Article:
Big Frauds

Uber's C-suite set poor tone at the top

Part 2 of 2

On Nov. 28, 2017, just a week after Uber revealed that it was the victim of a huge data breach affecting more than 57 million accounts, a U.S. federal court judge slammed the company a day before jury selection was set to begin in a trade secrets trial between Uber and Waymo, the self-driving car unit of Alphabet, Google’s parent company.

“I can no longer trust the words of the lawyers for Uber in this case,” said Judge William Alsup in court.

Uber previously hadn’t disclosed the breach to authorities or the affected account holders for more than a year. Instead, it paid $100,000 to a 20-year-old, live-at-home hacker to keep the breach a secret. (See Uber paid 20-year-old Florida man to keep data breach secret, sources said, by Reuters, Dec. 6, 2017.)

Alsup made the “trust” statement after the U.S. Attorney’s Office of Northern California had presented him with a letter in which Richard Jacobs, a former manager of global intelligence at Uber, outlined claims of an advanced corporate espionage program at Uber to Angela Padilla, Uber’s deputy general counsel.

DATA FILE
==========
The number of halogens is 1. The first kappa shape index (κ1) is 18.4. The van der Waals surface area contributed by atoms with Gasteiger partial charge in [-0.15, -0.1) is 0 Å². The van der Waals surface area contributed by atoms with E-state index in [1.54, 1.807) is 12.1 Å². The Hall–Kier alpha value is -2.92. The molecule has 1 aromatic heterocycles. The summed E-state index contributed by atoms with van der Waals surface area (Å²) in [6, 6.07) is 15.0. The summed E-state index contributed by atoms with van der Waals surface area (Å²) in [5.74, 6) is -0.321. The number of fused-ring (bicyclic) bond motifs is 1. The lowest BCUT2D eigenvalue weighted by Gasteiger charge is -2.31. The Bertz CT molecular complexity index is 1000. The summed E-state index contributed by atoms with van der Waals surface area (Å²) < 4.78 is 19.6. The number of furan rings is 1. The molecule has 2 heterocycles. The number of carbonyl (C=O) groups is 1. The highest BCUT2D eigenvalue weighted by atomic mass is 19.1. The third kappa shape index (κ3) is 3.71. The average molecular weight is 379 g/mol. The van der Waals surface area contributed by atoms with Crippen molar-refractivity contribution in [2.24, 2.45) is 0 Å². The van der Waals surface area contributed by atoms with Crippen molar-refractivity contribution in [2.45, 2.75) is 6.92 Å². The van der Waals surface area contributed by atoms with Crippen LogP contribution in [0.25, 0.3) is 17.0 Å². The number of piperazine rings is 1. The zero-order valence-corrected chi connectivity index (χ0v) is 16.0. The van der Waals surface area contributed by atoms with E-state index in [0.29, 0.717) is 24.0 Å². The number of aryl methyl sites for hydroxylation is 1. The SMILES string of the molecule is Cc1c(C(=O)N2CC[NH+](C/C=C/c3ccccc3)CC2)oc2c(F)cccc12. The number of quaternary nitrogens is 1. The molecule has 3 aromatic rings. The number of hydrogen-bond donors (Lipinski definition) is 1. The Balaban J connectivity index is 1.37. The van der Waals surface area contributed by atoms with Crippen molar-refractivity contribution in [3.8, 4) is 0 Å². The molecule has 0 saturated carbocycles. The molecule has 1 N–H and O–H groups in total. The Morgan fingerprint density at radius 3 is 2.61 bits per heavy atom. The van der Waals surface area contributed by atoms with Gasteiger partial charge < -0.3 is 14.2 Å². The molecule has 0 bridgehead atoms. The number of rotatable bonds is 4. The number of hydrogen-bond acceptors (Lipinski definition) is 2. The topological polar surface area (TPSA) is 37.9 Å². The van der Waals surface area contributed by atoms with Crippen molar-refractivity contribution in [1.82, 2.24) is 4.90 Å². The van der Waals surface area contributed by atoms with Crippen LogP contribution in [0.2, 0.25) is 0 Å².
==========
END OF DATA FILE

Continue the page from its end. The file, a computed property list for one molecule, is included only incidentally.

According to an article in The New York Times, the letter’s discovery caused Alsup to delay the Waymo trade secrets trial.

“If even half of what is in that letter is true,” Alsup said in court, “it would be an injustice for Waymo to go to trial.” Alsup told Uber’s lawyers, “You should have come clean with this long ago.” (See Rebuking Uber Lawyers, Judge Delays Trade Secrets Trial, by Cade Metz, The New York Times, Nov. 28, 2017.)

In the January/February issue, we examined how Uber and its competitors have changed the hired car industry — and thereby changed the industry’s fraud profile. Here in part two, we take a deeper dive into some of Uber’s fraud, ethics and compliance issues that the business and mainstream press highlighted in 2017.


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